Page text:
Amish lethal microcephaly: A new metabolic disorder with severe congenital microcephaly and 2-ketoglutaric aciduria

Richard I. Kelley, Donna Robinson, Erik G. Puffenberger, Kevin A. Strauss, D. Holmes Morton

Research output: Contribution to journalArticle


A new metabolic disorder characterized by severe congenital microcephaly, death within the first year, and severe 2-ketoglutaric aciduria has been found among the Old-Order Amish of Lancaster County, Pennsylvania. Amish lethal microcephaly segregates as an autosomal recessive disorder and has an unusually high incidence of at least 1 in 500 births. When the infants are well, the urine organic acid profiles show isolated, extreme elevations of 2-ketoglutaric acid. However, during otherwise simple viral illnesses, the infants often develop a metabolic acidosis, which may follow a lethal course. Cranial magnetic resonance imaging of a single patient showed a smooth, immature brain similar to that of a 20-week fetus except for a moderate degree of cerebellar vermal hypoplasia. Assay of 2-ketoglutarate dehydrogenase in cultured lymphoblasts of one patient showed normal activity. Amish lethal microcephaly maps to 17q25 and may be caused by a defect in a mitochondrial inner membrane protein functioning as a 2-ketoglutarate transporter.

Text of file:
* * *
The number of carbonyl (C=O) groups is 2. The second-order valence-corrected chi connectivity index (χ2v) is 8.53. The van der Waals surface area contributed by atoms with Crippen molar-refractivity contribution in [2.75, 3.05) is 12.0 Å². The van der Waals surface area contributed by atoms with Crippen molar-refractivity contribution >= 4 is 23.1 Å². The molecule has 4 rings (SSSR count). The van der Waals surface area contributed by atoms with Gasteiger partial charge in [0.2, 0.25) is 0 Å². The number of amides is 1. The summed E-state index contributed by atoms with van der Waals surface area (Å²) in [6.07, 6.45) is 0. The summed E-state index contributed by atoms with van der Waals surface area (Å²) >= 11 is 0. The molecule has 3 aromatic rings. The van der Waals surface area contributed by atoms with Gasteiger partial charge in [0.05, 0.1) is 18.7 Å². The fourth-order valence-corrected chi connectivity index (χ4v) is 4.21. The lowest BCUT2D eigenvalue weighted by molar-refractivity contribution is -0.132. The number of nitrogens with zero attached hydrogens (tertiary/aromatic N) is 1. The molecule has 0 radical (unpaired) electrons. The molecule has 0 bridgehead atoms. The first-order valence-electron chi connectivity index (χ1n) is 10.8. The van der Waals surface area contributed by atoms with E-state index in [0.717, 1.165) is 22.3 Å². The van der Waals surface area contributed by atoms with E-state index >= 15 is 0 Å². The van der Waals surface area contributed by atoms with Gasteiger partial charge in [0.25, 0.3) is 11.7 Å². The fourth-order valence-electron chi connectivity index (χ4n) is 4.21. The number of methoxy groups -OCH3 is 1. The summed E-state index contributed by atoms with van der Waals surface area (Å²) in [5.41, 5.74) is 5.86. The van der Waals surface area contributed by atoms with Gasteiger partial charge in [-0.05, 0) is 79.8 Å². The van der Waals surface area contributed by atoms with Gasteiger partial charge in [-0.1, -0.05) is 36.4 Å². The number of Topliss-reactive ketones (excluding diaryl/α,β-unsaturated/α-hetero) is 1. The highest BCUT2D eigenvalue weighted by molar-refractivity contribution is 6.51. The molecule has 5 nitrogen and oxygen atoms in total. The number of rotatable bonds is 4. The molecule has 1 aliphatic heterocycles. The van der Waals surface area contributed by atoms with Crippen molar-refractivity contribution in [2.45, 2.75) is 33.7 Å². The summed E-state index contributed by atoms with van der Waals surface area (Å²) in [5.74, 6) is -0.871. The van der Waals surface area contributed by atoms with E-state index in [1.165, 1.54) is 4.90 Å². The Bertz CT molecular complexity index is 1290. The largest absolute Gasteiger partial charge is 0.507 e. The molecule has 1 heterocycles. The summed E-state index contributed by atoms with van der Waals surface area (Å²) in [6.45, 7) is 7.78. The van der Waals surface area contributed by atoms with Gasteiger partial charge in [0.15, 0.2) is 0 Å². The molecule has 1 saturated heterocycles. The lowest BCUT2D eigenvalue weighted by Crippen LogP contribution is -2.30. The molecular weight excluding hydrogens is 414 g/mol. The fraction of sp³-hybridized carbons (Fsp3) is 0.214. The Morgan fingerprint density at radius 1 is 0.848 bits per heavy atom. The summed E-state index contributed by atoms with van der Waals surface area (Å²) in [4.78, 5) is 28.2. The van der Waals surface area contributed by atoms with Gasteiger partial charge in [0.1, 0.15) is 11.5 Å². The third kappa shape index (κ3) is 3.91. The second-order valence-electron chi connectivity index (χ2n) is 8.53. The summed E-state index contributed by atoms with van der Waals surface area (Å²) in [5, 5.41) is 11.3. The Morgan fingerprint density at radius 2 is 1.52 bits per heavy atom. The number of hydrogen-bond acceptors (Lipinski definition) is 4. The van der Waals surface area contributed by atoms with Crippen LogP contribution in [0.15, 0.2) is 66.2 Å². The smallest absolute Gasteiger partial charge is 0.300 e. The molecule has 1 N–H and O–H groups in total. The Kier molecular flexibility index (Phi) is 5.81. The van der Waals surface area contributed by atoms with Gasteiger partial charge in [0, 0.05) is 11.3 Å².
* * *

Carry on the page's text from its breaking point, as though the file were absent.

Original languageEnglish (US)
Pages (from-to)318-326
Number of pages9
JournalAmerican Journal of Medical Genetics
Issue number4
Publication statusPublished - Nov 1 2002



  • 17q25
  • 2-ketoglutaric acid
  • Amish
  • Microcephaly
  • Mitochondrial disease

ASJC Scopus subject areas

  • Genetics(clinical)

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